Meet our WashU IT Diversity, Equity, and Inclusion Committee members.
Hi! My name is Paige Dunk, and no one place has ever really been my hometown, since I’ve lived in Wisconsin, Tennessee, Alabama, Georgia, and now here in Missouri. While the moves brought their challenges, they also gave me incredible experiences and the opportunity to meet all kinds of different people from various backgrounds and cultures. In fact, I might say that observing these vast cultures and diverse peoples and how they interacted was probably the starting point of my interest in diversity and inclusion.
Professionally and educationally speaking, I received my Bachelors of Communications from UMSL (along with a certifications in advertising, marketing, and public relations), and have worked jobs ranging from journalism, event planning, and emergency preparedness and crisis management before finding my way to WashU IT as a Communications Specialist. I’ve had a blast working here at WashU as there are always new challenges to solve and fun, talented people to work with.
When I’m not at work, you can find me playing video games with my wonderful fiancé, spoiling my adorable cat, exploring the outdoors, writing creative stories, cooking something new and challenging, or volunteering within the community!
“In our work and in our living, we must recognize that difference is a reason for celebration and growth, rather than a reason for destruction.” – Audre Lorde
“People have the right to call themselves whatever they like. That doesn’t bother me. It’s other people doing the calling that bothers me.” – Octavia E. Butler
These quotes, from two amazing women, illustrate why DEI is important to Jill and why Jill joined the WashU IT DEI Committee. For as long as she can remember, even as a small child growing up in Indiana, Jill has been aware of the problematic ways in which social constructs (things like gender, race and ethnicity, age, sexual orientation, class, religion, and masculinity) have served to disenfranchise certain members of our society and allowed others to attain unearned and undeserved social status and privilege.
While not perfect, Jill strives to listen, to be open to learning new things and to be curious, compassionate, and thoughtful.
Jill has been at Washington University in various capacities over the years and landed in WashU IT in April 2020.
Originally from Serbia, Dragana came to the United States approximately 21 years ago. Coming from a different culture and with English not being her first language Dragana experienced a lot of challenges but in spite to these disadvantages Dragana excelled in school. She attended the St. Louis University where she earned her Bachelor degree and the Webster University where she earned her Master’s. During that time Dragana met her husband and decided to stay in the US.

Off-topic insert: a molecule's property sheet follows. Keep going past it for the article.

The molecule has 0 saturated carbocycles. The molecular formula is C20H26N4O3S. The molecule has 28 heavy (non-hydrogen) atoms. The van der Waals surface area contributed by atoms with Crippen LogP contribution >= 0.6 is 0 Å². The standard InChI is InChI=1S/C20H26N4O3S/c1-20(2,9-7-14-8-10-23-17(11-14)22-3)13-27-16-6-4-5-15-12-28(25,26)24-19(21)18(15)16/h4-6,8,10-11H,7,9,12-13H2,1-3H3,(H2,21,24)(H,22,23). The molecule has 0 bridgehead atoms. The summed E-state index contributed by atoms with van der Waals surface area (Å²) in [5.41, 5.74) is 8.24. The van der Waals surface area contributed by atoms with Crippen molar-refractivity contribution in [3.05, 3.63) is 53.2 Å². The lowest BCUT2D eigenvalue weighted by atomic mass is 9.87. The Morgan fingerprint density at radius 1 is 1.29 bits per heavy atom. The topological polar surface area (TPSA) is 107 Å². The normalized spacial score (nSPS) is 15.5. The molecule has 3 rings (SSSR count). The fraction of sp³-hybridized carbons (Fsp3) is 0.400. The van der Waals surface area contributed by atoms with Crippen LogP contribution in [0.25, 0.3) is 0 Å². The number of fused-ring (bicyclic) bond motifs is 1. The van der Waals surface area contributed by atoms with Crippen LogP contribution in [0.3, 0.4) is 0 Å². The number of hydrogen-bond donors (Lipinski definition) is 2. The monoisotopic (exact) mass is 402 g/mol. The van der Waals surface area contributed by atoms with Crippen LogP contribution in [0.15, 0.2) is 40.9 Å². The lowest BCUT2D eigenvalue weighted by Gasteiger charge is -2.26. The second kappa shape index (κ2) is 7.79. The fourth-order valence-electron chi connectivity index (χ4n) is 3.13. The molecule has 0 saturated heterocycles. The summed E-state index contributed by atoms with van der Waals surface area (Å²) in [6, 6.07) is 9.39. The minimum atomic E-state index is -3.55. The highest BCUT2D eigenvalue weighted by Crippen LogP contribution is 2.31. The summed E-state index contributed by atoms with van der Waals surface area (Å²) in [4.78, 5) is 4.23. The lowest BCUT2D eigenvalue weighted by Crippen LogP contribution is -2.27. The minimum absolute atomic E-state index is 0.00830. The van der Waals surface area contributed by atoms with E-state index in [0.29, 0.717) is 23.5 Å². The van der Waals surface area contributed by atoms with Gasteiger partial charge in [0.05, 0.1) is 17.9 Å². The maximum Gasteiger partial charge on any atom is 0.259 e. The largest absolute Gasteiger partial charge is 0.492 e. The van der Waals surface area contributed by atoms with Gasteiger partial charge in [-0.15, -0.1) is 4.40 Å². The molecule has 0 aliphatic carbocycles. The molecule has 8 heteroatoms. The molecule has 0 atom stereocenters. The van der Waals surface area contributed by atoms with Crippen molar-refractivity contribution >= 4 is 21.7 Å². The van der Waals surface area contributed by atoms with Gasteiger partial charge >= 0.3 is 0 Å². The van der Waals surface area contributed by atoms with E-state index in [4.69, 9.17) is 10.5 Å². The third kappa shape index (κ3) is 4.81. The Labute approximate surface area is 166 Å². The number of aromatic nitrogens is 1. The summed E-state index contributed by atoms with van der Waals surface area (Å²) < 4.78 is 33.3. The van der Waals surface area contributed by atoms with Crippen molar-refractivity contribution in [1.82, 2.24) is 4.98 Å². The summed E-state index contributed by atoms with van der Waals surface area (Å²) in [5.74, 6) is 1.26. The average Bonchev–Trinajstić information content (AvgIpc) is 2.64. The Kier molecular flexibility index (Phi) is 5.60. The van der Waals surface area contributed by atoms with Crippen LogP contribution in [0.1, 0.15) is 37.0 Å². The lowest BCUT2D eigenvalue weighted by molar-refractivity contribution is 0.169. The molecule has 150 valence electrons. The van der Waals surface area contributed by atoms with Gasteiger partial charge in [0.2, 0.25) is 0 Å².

Working in different organizations and facing the barriers due to the unique background made Dragana think about what is the value of diversity and what are the ways to promote diversity, equity and inclusion throughout organizations and specifically work teams to integrate the knowledge, perspectives and unique background of every member to make the organization more successful.
Pronounced THEE-ah-fill-US, born and raised in St. Louis, MO. I hold a degree in I.T.S.M. (I.T. Service Management) I am a coach (Football and Baseball), Community Outreach Coordinator (church) and Strength & Conditioning Trainer for several local high school Athletes. I enjoy to make new connections and have been known by my family to “NOT KNOW A STRANGER”.
I’ve been with WashU for 3 years and am determined to stick around as long as possible. DE&I has become a passion for me, after lifelong exposure from family and other mentors, which highlighted various levels of socio-economic and civil injustice that plague every part of our nation…and even world. I’m a firm believer in ideas such as “Love Conquers All” and strength in numbers.
I don’t believe that this is a fight ANY of us can afford to avoid, so it’s MY hope, that we can help people identify THEIR strength in assisting eradicating injustice.
Personal Motto: Love me enough to hurt my feelings w/ correction, don’t LIKE me enough to let me be wrong.
Born and raised in St. Louis, MO, she is married, has 6 adult children (4 sons and 2 daughters (one of which she tragically lost in 2016)), 6 grandchildren (all boys) and fully enjoys being a grandmother. Regina is the founder and president of Monica’s Voice, a non-profit 503c organization assisting families with missing loved ones, which was created in memory of her daughter Monica. Regina loves keeping active by dancing, exercising and occasionally going for ride on her Harley Sportser!